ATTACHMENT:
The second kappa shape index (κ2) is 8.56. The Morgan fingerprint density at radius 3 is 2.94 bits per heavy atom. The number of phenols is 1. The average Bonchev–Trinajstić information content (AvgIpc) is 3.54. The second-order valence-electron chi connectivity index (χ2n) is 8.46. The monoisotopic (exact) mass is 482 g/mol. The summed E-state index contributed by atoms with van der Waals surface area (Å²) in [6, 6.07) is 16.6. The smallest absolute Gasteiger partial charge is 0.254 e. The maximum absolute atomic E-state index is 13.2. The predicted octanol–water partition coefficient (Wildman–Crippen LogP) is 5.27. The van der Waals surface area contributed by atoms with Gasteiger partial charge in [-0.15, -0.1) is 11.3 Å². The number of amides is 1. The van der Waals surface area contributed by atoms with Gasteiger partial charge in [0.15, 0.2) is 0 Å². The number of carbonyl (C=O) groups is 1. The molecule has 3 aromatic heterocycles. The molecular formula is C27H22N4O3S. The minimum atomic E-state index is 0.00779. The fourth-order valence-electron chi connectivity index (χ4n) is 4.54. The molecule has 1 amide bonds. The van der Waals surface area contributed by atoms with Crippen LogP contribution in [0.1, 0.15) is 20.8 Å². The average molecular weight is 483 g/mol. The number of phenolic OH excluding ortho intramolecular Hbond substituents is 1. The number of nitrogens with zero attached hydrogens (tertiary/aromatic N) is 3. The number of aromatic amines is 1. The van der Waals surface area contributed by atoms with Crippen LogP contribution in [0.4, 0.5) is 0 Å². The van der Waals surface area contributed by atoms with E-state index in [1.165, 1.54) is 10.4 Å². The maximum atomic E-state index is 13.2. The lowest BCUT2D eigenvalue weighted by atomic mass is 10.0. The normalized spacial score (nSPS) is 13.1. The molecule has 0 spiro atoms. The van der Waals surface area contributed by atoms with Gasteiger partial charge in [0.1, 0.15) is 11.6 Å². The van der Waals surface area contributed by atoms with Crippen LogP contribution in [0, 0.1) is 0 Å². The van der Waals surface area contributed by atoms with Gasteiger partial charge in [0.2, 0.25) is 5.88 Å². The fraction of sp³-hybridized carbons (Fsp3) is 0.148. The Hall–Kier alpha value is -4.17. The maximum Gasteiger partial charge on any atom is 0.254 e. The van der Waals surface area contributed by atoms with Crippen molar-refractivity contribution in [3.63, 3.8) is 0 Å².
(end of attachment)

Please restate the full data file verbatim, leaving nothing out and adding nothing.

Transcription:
The second kappa shape index (κ2) is 8.56. The Morgan fingerprint density at radius 3 is 2.94 bits per heavy atom. The number of phenols is 1. The average Bonchev–Trinajstić information content (AvgIpc) is 3.54. The second-order valence-electron chi connectivity index (χ2n) is 8.46. The monoisotopic (exact) mass is 482 g/mol. The summed E-state index contributed by atoms with van der Waals surface area (Å²) in [6, 6.07) is 16.6. The smallest absolute Gasteiger partial charge is 0.254 e. The maximum absolute atomic E-state index is 13.2. The predicted octanol–water partition coefficient (Wildman–Crippen LogP) is 5.27. The van der Waals surface area contributed by atoms with Gasteiger partial charge in [-0.15, -0.1) is 11.3 Å². The number of amides is 1. The van der Waals surface area contributed by atoms with Gasteiger partial charge in [0.15, 0.2) is 0 Å². The number of carbonyl (C=O) groups is 1. The molecule has 3 aromatic heterocycles. The molecular formula is C27H22N4O3S. The minimum atomic E-state index is 0.00779. The fourth-order valence-electron chi connectivity index (χ4n) is 4.54. The molecule has 1 amide bonds. The van der Waals surface area contributed by atoms with Crippen LogP contribution in [0.1, 0.15) is 20.8 Å². The average molecular weight is 483 g/mol. The number of phenolic OH excluding ortho intramolecular Hbond substituents is 1. The number of nitrogens with zero attached hydrogens (tertiary/aromatic N) is 3. The number of aromatic amines is 1. The van der Waals surface area contributed by atoms with Crippen LogP contribution in [0.4, 0.5) is 0 Å². The van der Waals surface area contributed by atoms with E-state index in [1.165, 1.54) is 10.4 Å². The maximum atomic E-state index is 13.2. The lowest BCUT2D eigenvalue weighted by atomic mass is 10.0. The normalized spacial score (nSPS) is 13.1. The molecule has 0 spiro atoms. The van der Waals surface area contributed by atoms with Gasteiger partial charge in [0.1, 0.15) is 11.6 Å². The van der Waals surface area contributed by atoms with Crippen LogP contribution in [0, 0.1) is 0 Å². The van der Waals surface area contributed by atoms with Gasteiger partial charge in [0.2, 0.25) is 5.88 Å². The fraction of sp³-hybridized carbons (Fsp3) is 0.148. The Hall–Kier alpha value is -4.17. The maximum Gasteiger partial charge on any atom is 0.254 e. The van der Waals surface area contributed by atoms with Crippen molar-refractivity contribution in [3.63, 3.8) is 0 Å².